For our second challenge of the 2021-2022 program year, we were honored to partner with Marygrove Conservancy, a nonprofit organization with a mission to preserve the legacy of Marygrove College through equitable stewardship of a campus that exemplifies excellence in education, serving Northwest Detroit and the city overall. Eight teams of Fellows collaborated with the Marygrove team – led by COO Racheal Allen and Program Manager Turkessa Baldridge – along with community stakeholders over seven-weeks. Learn more from the perspective of each team!
How can arts and culture be a force for equitable community development? What would it look like to support the creatives that make Detroit’s neighborhoods vibrant and full of life?
From day one, we were inspired by the way our partner organization, Marygrove Conservancy, was thinking about these questions. Their dedication to expanding their impact beyond the walls of the former college grounds was palpable. Through a collaboration with artist and community development practitioner Theaster Gates, Marygrove had begun to reimagine how this pillar of the community could once again drive positive change — this time, with arts and culture at the center. Our task was to catalyze this work and further bring Marygrove’s vision to life.
Our team in particular had two main tasks. First, compile and organize a list of educational resources — including fellowship opportunities, grants, affordable studio space, and more — for the “culture-bearers” of the neighborhood. Second, create a pairing tool that would match these culture-bearers with the specific resources that are tailored to their needs. After pondering who might be included in this audience (we chose to focus primarily on artists and small business-owners), our team set to work.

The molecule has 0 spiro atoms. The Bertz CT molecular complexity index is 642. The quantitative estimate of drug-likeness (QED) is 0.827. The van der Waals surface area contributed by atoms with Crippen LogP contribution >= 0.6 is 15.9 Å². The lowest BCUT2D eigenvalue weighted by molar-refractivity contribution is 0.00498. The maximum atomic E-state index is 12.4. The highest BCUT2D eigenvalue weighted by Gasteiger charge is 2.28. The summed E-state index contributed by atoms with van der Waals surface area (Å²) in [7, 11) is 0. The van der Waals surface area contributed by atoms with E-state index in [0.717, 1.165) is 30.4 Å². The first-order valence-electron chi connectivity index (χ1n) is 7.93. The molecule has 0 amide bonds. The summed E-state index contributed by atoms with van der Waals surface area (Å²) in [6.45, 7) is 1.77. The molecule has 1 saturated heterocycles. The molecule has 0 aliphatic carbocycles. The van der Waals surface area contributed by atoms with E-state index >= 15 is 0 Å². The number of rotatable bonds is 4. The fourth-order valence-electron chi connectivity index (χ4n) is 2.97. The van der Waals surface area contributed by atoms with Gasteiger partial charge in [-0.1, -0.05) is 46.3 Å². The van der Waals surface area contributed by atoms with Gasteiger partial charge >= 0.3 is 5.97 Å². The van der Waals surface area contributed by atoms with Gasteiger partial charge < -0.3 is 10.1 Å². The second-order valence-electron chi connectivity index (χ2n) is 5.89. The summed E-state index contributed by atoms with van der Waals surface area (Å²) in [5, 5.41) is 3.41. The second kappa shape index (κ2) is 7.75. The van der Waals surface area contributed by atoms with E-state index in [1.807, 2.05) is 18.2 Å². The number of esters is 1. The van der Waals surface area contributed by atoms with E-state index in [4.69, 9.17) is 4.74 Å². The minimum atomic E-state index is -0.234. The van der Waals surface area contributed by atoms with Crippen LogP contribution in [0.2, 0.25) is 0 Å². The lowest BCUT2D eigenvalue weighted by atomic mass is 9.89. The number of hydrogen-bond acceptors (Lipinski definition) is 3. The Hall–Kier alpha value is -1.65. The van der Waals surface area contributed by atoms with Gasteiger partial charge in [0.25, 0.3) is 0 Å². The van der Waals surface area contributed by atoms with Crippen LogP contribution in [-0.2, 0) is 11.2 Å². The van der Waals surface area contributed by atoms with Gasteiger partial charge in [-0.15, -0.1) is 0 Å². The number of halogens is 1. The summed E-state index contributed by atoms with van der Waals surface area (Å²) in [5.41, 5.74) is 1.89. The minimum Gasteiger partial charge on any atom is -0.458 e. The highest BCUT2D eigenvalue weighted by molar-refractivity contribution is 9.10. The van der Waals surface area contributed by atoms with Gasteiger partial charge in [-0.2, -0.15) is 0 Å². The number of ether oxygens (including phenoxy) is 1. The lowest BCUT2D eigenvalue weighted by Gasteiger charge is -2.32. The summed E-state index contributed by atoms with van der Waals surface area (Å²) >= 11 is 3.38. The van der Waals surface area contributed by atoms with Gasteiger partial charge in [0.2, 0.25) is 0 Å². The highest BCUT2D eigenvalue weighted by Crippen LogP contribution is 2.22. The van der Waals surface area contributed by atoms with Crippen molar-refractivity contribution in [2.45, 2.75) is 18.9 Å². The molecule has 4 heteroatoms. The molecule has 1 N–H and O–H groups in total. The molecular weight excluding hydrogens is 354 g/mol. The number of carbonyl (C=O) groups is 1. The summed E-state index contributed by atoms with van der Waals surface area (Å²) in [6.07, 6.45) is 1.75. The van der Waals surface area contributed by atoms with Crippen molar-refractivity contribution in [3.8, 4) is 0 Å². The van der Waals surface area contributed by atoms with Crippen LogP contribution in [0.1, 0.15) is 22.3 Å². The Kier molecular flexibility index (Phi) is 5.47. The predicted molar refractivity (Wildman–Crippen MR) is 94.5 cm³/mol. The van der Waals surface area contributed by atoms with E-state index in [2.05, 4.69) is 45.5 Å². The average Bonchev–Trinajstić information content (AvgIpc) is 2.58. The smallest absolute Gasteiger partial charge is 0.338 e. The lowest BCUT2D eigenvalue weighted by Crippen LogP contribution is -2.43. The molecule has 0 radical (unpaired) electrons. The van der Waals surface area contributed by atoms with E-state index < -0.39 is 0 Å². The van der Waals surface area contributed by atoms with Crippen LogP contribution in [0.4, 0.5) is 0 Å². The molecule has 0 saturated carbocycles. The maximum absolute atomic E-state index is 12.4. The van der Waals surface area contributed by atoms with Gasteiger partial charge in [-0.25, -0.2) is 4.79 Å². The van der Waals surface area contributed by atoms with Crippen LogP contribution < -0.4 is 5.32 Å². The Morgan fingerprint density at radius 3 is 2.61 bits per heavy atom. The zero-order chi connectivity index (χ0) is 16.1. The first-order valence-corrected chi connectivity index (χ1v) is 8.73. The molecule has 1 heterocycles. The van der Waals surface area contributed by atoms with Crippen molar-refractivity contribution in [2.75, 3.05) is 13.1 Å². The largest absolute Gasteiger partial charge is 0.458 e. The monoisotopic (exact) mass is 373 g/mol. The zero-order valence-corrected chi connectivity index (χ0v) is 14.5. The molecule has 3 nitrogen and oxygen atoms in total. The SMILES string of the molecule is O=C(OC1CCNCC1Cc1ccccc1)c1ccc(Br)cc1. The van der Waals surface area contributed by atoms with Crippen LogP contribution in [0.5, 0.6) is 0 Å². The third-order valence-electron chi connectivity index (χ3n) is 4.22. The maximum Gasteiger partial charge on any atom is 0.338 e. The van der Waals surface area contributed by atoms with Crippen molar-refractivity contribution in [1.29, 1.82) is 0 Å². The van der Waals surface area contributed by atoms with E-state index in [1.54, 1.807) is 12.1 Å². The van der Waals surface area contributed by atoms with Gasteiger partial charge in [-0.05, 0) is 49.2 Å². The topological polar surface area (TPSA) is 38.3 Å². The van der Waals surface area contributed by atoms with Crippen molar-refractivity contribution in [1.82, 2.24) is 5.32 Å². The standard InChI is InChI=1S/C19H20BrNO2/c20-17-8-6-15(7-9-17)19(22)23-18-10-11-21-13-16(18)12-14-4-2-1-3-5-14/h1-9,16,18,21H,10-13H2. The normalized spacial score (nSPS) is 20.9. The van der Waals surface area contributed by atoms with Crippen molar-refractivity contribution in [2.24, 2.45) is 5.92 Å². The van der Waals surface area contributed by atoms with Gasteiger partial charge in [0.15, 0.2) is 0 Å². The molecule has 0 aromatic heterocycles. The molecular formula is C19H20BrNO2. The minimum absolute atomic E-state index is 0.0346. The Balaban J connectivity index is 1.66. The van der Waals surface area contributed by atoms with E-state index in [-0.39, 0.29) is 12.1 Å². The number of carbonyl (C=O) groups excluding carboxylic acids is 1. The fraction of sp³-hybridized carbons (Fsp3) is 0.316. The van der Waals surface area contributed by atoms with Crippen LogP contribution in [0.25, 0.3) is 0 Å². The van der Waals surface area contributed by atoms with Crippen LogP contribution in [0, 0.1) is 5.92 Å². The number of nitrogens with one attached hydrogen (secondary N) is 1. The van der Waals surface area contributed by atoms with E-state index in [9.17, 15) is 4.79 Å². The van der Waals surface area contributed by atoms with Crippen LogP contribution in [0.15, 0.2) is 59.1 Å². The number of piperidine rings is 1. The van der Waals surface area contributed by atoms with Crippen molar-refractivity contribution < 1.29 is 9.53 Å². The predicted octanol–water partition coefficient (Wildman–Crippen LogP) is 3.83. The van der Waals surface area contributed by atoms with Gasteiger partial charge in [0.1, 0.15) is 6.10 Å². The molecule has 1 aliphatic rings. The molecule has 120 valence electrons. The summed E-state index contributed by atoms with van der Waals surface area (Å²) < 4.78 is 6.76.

Interviews with stakeholders in the neighborhoods surrounding Marygrove were revealing. We learned that community members had a strong desire to understand the resources that existed for creatives in their own backyard. Many of the people we interviewed spoke to the disconnection that exists between neighbors, but that any effort to bring these neighbors together must be done with a long-term dedication to community. “You’ve got to be very intentional about presenting yourself as a friend,” one of our stakeholders from the University of Detroit Mercy said.
Ultimately, we created our tools for Marygrove with these insights in mind. Our main deliverable was creating a design for a web app, “D2-4U” with three main capabilities. First, a search function for users to locate resources from a database of funding opportunities, skill-building workshops, and more. Second, a resource pairing function where users are guided to resources based on a profile they create. And third, a page for culture-bearers to connect with each other through a community message board, event listings, and more.
For our team, the most rewarding part of the project was working with our partners at Marygrove every step of the way — with Turkessa Baldridge, in particular — to align our work with their vision for the Conservancy. As we reflect back on our project, we are grateful for her feedback and to each stakeholder who helped us understand the surrounding community.